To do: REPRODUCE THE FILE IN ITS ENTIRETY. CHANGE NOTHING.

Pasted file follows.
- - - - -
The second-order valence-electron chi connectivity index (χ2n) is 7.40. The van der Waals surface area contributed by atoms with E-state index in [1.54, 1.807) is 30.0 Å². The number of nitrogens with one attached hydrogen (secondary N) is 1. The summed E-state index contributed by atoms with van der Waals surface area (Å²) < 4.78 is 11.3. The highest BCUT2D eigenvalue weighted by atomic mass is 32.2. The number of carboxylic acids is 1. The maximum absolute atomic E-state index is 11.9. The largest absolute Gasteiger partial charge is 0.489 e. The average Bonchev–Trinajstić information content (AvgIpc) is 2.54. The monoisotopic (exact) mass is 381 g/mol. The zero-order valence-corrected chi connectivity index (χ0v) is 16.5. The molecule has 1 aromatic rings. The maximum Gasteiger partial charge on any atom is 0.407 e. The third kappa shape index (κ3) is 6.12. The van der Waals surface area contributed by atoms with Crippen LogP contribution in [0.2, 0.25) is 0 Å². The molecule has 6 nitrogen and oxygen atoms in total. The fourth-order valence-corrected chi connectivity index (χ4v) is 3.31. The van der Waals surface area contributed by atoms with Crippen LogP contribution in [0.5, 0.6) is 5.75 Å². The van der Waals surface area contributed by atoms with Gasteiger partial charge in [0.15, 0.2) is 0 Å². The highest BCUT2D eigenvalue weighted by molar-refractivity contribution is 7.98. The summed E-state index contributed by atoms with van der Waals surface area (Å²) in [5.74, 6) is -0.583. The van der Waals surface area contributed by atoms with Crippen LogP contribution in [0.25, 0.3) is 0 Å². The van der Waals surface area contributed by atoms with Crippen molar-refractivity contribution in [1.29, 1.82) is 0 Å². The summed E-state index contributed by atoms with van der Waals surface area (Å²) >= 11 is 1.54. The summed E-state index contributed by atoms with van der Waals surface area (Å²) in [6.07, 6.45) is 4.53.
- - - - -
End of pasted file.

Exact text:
The second-order valence-electron chi connectivity index (χ2n) is 7.40. The van der Waals surface area contributed by atoms with E-state index in [1.54, 1.807) is 30.0 Å². The number of nitrogens with one attached hydrogen (secondary N) is 1. The summed E-state index contributed by atoms with van der Waals surface area (Å²) < 4.78 is 11.3. The highest BCUT2D eigenvalue weighted by atomic mass is 32.2. The number of carboxylic acids is 1. The maximum absolute atomic E-state index is 11.9. The largest absolute Gasteiger partial charge is 0.489 e. The average Bonchev–Trinajstić information content (AvgIpc) is 2.54. The monoisotopic (exact) mass is 381 g/mol. The zero-order valence-corrected chi connectivity index (χ0v) is 16.5. The molecule has 1 aromatic rings. The maximum Gasteiger partial charge on any atom is 0.407 e. The third kappa shape index (κ3) is 6.12. The van der Waals surface area contributed by atoms with Crippen LogP contribution in [0.2, 0.25) is 0 Å². The molecule has 6 nitrogen and oxygen atoms in total. The fourth-order valence-corrected chi connectivity index (χ4v) is 3.31. The van der Waals surface area contributed by atoms with Crippen LogP contribution in [0.5, 0.6) is 5.75 Å². The van der Waals surface area contributed by atoms with Gasteiger partial charge in [0.15, 0.2) is 0 Å². The highest BCUT2D eigenvalue weighted by molar-refractivity contribution is 7.98. The summed E-state index contributed by atoms with van der Waals surface area (Å²) in [5.74, 6) is -0.583. The van der Waals surface area contributed by atoms with Crippen LogP contribution in [0.25, 0.3) is 0 Å². The van der Waals surface area contributed by atoms with Crippen molar-refractivity contribution in [1.29, 1.82) is 0 Å². The summed E-state index contributed by atoms with van der Waals surface area (Å²) >= 11 is 1.54. The summed E-state index contributed by atoms with van der Waals surface area (Å²) in [6.07, 6.45) is 4.53.